Invesco Canada blog

Insights, commentary and investing expertise

Hussein Rashid | September 24, 2019

Can you reduce risk without raising your bond allocation?

Many investors may be facing a catch-22 situation in their portfolios. Recent strong returns in the global bond market may have pushed their fixed income weighting beyond their strategic allocation. But the return of equity market volatility may leave them wary of re-allocating their bond gains into stocks.

While stocks have been volatile, financial headlines have become more focused on when the next recession and market correction will hit.

Investors nearing retirement may feel it is imprudent to maintain a high allocation to equities, yet they may need the growth potential equities offer to reach their retirement objective.

In my discussions with advisors across Canada, I repeatedly hear that their pre-retiree clients can’t accept the risk of losing 20% to 30%, for example, as they have fewer years to recoup those losses.

Fortunately, there is another way to maintain their growth potential. Low volatility equity investing aims to mitigate losses during market sell-offs, while participating in rising market environments.

Simply put, I characterize the goal as “winning by not losing.”

Recall the danger posed by catastrophic losses: if an investment declines by 30%, the investor will need a 42.8% to recover from that loss before any new growth occurs. A low-volatility portfolio can offer the potential for much smaller declines, which may allow the investor to recover more quickly.

Market downturns can come out of nowhere. We saw this in fourth quarter of 2018, when the S&P 500 Index dropped nearly 20%.1 A lot of investors were not positioned for that. While the bounce back was rapid, it raises the question of how a slow recover would affect investors.

A low volatility sleeve within their overall equity allocation would have partially protected an investor in this downturn. It’s can serve as a protective element within the equity portfolio, reducing a conservative investors reliance on fixed income to fulfil that role.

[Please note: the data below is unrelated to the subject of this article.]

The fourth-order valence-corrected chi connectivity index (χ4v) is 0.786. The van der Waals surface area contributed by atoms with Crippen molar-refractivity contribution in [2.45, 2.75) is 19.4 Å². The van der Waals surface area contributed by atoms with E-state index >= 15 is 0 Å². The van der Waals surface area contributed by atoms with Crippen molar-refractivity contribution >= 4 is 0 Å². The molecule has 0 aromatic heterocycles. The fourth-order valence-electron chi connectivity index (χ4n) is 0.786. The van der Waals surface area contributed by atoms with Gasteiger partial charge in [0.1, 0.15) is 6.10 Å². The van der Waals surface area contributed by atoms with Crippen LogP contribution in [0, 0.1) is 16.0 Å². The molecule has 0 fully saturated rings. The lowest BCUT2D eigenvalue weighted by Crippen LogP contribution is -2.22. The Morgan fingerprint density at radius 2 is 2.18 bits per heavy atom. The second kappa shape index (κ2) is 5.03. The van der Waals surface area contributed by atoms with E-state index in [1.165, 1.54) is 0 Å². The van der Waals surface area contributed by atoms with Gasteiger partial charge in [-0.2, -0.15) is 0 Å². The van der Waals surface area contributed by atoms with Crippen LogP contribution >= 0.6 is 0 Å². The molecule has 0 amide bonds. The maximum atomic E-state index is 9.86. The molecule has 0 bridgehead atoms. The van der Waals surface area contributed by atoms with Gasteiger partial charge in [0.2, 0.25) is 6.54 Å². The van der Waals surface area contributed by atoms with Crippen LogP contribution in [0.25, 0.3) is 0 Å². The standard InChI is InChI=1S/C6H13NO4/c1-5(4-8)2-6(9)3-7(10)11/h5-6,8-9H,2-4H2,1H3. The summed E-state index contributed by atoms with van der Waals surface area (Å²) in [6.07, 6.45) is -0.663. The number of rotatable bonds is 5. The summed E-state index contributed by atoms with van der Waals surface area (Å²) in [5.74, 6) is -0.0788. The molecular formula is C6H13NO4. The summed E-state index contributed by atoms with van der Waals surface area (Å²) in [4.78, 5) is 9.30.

While a recession is hard to predict, economic data points to slowing global growth. In a slower economy, you may still see periods of market volatility – while the overall market direction may appear flat, there could still be ups and downs. A low volatility strategy will partially protect in the down periods and participate in the up periods. This gives it the potential to outperform the broad market in what might appear to be a sideways market.

Learn more about Invesco’s low volatility lineup:

 

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1 Bloomberg.
Commissions, management fees and expenses may all be associated with investments in exchange-traded funds (ETFs). ETFs are not guaranteed, their values change frequently and past performance may not be repeated. Please read the prospectus before investing. Copies are available from Invesco Canada Ltd. at www.invesco.ca.
S&P®, S&P 500®, and S&P 500 Low Volatility Index® are registered trademarks of Standard & Poor’s Financial Services LLC and have been licensed for use by S&P Dow Jones Indices LLC and sublicensed for certain purposes by Invesco Canada Ltd.

LSTA® is a registered trademark of Loan Syndications and Trading Association and has been licensed for use by S&P Dow Jones Indices LLC and Invesco Canada Ltd.

TSX is a trademark of TSX Inc. (“TSX”) and has been licensed for use by S&P Dow Jones Indices LLC and Invesco Canada Ltd.

The S&P/TSX Composite Low Volatility Index, S&P 500 Low Volatility Index, S&P BMI International Developed Low Volatility Index, S&P BMI Emerging Markets Low Volatility Index, S&P 500 Equal Weight Index, S&P Europe 350 Equal Weight Index, and S&P/LSTA U.S. Leveraged Loan 100 Index (the “Indices”) are products of S&P Dow Jones Indices LLC, and have been licensed for use by Invesco Canada Ltd. Invesco Canada Ltd.'s Invesco Index ETFs are not sponsored, endorsed, sold or promoted by S&P Dow Jones Indices LLC, its affiliates, LSTA, or TSX and none of such parties make any representation regarding the advisability of investing in such product.

The opinions referenced above are those of the author as of Sept. 16, 2019. These comments should not be construed as recommendations, but as an illustration of broader themes. Forward-looking statements are not guarantees of future results. They involve risks, uncertainties and assumptions; there can be no assurance that actual results will not differ materially from expectations.